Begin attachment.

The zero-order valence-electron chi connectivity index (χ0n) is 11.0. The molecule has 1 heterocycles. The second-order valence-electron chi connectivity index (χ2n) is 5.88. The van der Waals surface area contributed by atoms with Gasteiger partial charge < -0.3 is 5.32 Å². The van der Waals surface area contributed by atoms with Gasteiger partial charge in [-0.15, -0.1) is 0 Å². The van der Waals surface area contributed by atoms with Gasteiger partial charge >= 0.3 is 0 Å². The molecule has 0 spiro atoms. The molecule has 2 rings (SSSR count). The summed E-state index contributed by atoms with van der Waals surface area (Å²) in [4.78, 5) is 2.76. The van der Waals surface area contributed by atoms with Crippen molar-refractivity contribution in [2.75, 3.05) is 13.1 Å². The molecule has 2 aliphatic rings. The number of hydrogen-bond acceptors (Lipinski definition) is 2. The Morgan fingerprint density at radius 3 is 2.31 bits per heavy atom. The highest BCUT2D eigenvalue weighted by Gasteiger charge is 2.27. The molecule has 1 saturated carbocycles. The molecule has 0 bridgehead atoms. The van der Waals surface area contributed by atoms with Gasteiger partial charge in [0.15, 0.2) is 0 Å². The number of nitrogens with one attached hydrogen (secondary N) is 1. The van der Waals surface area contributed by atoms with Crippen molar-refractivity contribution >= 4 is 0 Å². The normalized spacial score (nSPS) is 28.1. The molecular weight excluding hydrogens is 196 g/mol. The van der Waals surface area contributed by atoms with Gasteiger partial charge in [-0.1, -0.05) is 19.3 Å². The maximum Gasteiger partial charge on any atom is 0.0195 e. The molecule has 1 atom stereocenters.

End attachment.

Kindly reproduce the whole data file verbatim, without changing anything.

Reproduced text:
The zero-order valence-electron chi connectivity index (χ0n) is 11.0. The molecule has 1 heterocycles. The second-order valence-electron chi connectivity index (χ2n) is 5.88. The van der Waals surface area contributed by atoms with Gasteiger partial charge < -0.3 is 5.32 Å². The van der Waals surface area contributed by atoms with Gasteiger partial charge in [-0.15, -0.1) is 0 Å². The van der Waals surface area contributed by atoms with Gasteiger partial charge >= 0.3 is 0 Å². The molecule has 0 spiro atoms. The molecule has 2 rings (SSSR count). The summed E-state index contributed by atoms with van der Waals surface area (Å²) in [4.78, 5) is 2.76. The van der Waals surface area contributed by atoms with Crippen molar-refractivity contribution in [2.75, 3.05) is 13.1 Å². The molecule has 2 aliphatic rings. The number of hydrogen-bond acceptors (Lipinski definition) is 2. The Morgan fingerprint density at radius 3 is 2.31 bits per heavy atom. The highest BCUT2D eigenvalue weighted by Gasteiger charge is 2.27. The molecule has 1 saturated carbocycles. The molecule has 0 bridgehead atoms. The van der Waals surface area contributed by atoms with Gasteiger partial charge in [0.15, 0.2) is 0 Å². The number of nitrogens with one attached hydrogen (secondary N) is 1. The van der Waals surface area contributed by atoms with Crippen molar-refractivity contribution >= 4 is 0 Å². The normalized spacial score (nSPS) is 28.1. The molecular weight excluding hydrogens is 196 g/mol. The van der Waals surface area contributed by atoms with Gasteiger partial charge in [-0.1, -0.05) is 19.3 Å². The maximum Gasteiger partial charge on any atom is 0.0195 e. The molecule has 1 atom stereocenters.